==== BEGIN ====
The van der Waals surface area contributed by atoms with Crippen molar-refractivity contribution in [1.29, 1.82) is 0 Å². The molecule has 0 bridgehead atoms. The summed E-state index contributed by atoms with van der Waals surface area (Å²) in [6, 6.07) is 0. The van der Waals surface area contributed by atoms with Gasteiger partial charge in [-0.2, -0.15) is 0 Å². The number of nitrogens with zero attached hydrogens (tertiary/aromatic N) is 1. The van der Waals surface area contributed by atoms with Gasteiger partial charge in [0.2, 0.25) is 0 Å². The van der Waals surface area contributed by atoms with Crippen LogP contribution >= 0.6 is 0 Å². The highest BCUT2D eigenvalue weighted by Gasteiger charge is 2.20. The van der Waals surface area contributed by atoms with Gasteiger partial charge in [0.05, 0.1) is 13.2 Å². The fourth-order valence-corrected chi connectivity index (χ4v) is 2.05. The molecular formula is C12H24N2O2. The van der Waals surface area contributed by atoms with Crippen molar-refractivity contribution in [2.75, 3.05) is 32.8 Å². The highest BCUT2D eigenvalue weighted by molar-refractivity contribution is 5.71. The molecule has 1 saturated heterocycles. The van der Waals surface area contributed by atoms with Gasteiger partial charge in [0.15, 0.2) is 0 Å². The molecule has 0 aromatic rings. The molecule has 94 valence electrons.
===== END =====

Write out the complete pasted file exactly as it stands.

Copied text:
The van der Waals surface area contributed by atoms with Crippen molar-refractivity contribution in [1.29, 1.82) is 0 Å². The molecule has 0 bridgehead atoms. The summed E-state index contributed by atoms with van der Waals surface area (Å²) in [6, 6.07) is 0. The van der Waals surface area contributed by atoms with Gasteiger partial charge in [-0.2, -0.15) is 0 Å². The number of nitrogens with zero attached hydrogens (tertiary/aromatic N) is 1. The van der Waals surface area contributed by atoms with Gasteiger partial charge in [0.2, 0.25) is 0 Å². The van der Waals surface area contributed by atoms with Crippen LogP contribution >= 0.6 is 0 Å². The highest BCUT2D eigenvalue weighted by Gasteiger charge is 2.20. The van der Waals surface area contributed by atoms with Gasteiger partial charge in [0.05, 0.1) is 13.2 Å². The fourth-order valence-corrected chi connectivity index (χ4v) is 2.05. The molecular formula is C12H24N2O2. The van der Waals surface area contributed by atoms with Crippen molar-refractivity contribution in [2.75, 3.05) is 32.8 Å². The highest BCUT2D eigenvalue weighted by molar-refractivity contribution is 5.71. The molecule has 1 saturated heterocycles. The van der Waals surface area contributed by atoms with Gasteiger partial charge in [0.15, 0.2) is 0 Å². The molecule has 0 aromatic rings. The molecule has 94 valence electrons.